Brand as Culture

Mark Minelli

Achieving your objectives through a strong brand culture

Mark Minelli, President and CEO, Minelli, Inc.
Mark Ruckman, Research & Strategy, Minelli, Inc.

Since the birth of modern advertising and marketing in the middle of the last century, brand has been the critical asset for companies to create distinction and market recognition. And in the age of social media, with customers becoming more empowered and vocal, brand creates opportunities to engage, listen, learn, and adapt to a rapidly changing consumer landscape.

In response to these rapid changes in communications and our increasingly interconnected world, brand is also becoming a key driver in shaping an organization’s culture. Organizational culture generally refers to the shared set of values, beliefs, symbols, and behaviors that reflect the essence of the organization or company. Based on our work with clients over the past 20+ years, we have discovered that building a strong organizational culture requires uniting leaders, staff, and their communities of interest under a common purpose and providing tools to help them achieve it – in essence creating a unified brand identity.

Never has culture been a more mission-critical issue for business. Recent employee research conducted by Towers Watson identifies several differentiators that set financially successful companies apart from their competitors. The surveys were designed to uncover the cultural elements that influence employee behavior and help organizations achieve a specific set of business and financial results. These cultural elements were measured within a set of strategic priorities including efficiency, quality, innovation, customer service, and company image.

The cultural profile[1] that high-performing organizations manage to achieve and sustain as it relates to company image (brand) include:

• Embedded understanding and acceptance of brand promise
• Strong belief in product or service provided
• Deep pride in shared company values
• Integrity guiding all business practices
• Work environment explicitly reflects external brand
• Leadership that inspires confidence and respect

Similarly, two Harvard Business School professors, James Heskett and John Kotter, examined the impact that organizational culture has on financial performance. They were able to quantify the difference in financial results over an eleven-year period between twelve companies that did and twenty companies that did not have a strong corporate culture:[2]

Average Increase for Twelve Firms with Performance-Enhancing Cultures Average Increase for Twenty Firms without Performance-Enhancing Cultures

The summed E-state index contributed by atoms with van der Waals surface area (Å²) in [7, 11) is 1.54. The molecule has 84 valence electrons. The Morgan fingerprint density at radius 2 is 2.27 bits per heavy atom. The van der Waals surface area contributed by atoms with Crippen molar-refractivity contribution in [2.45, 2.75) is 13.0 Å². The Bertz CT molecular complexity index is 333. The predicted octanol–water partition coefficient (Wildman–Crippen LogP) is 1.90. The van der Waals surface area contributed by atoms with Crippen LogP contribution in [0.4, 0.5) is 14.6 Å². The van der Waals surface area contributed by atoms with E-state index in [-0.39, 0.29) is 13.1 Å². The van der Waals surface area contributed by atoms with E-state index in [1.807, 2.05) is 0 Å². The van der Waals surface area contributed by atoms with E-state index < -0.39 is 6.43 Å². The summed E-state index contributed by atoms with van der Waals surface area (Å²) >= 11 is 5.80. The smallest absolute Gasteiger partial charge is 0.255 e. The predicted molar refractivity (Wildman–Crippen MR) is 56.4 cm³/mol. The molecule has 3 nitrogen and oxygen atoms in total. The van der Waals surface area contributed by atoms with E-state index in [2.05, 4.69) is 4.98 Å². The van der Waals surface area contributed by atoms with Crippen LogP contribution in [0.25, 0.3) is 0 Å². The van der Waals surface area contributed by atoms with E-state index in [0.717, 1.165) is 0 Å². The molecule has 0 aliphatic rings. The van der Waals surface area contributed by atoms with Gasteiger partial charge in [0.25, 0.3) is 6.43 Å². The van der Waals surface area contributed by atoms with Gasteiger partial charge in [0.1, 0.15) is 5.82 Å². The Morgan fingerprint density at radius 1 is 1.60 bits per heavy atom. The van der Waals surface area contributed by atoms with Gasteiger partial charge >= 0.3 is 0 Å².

Revenue Growth 682% 166%
Employment Growth 282% 36%
Stock Price Growth 901% 74%
Net Income Growth 756% 1%

So clearly, it’s no secret that aligning your culture with your strategic objectives can help your organization achieve greater business success. But for many of organizations this is easier said than done. Often leadership struggles to even reach clear agreement on strategic priorities let alone align them with the necessary cultural traits to support the strategy. And strategic alignment is just one element in the toolkit for building a strong culture.

Your values and how they are modeled throughout the organization will be echoed and amplified in the marketplace whether you want them to or not. By tapping into emotions, beliefs, and ideas in ways that are relevant, inspirational, and actionable, brand works to shape perception and build engagement in the marketplace. Brand can be extremely effective in unleashing the potential of an organization’s most precious asset – the loyalty, passion, and creativity of the people who work for and with you.

We’ve identified the following five key drivers for engaging brand to strengthen culture:

  1. Tap the power of emotion. Unleash the power of emotional storytelling to engage people and shape behavior. Brand unites our hopes and aspirations behind our shared humanity.

  2. Marry vision and strategy. Tie organizational ambitions to a set of values that are an integral part of business strategy. Brand embodies values and provides the means to express them in real world applications.

  3. Build bridges. Transcend departmental silos and other barriers to create common ground and common goals. Brand gives voice to universal ideas and motivations through highly iconic language.

  4. Unlock hidden potential. Foster innovation across your entire organization by enabling freedom within a framework. Brand provides an open structure for ideas to be captured, filtered, and acted upon.

  5. Lead by design. Employ design thinking to develop simple, elegant solutions to difficult problems. Brand communicates complex ideas using the ultimate minimalistic visual and verbal vocabulary.

[1] Bringing Strategy to Life: Aligning your corporate culture with business goals. Towers Watson, 2010.

<p?[2] James Heskett and John Kotter, Corporate Culture and Performance. Free Press, 2011.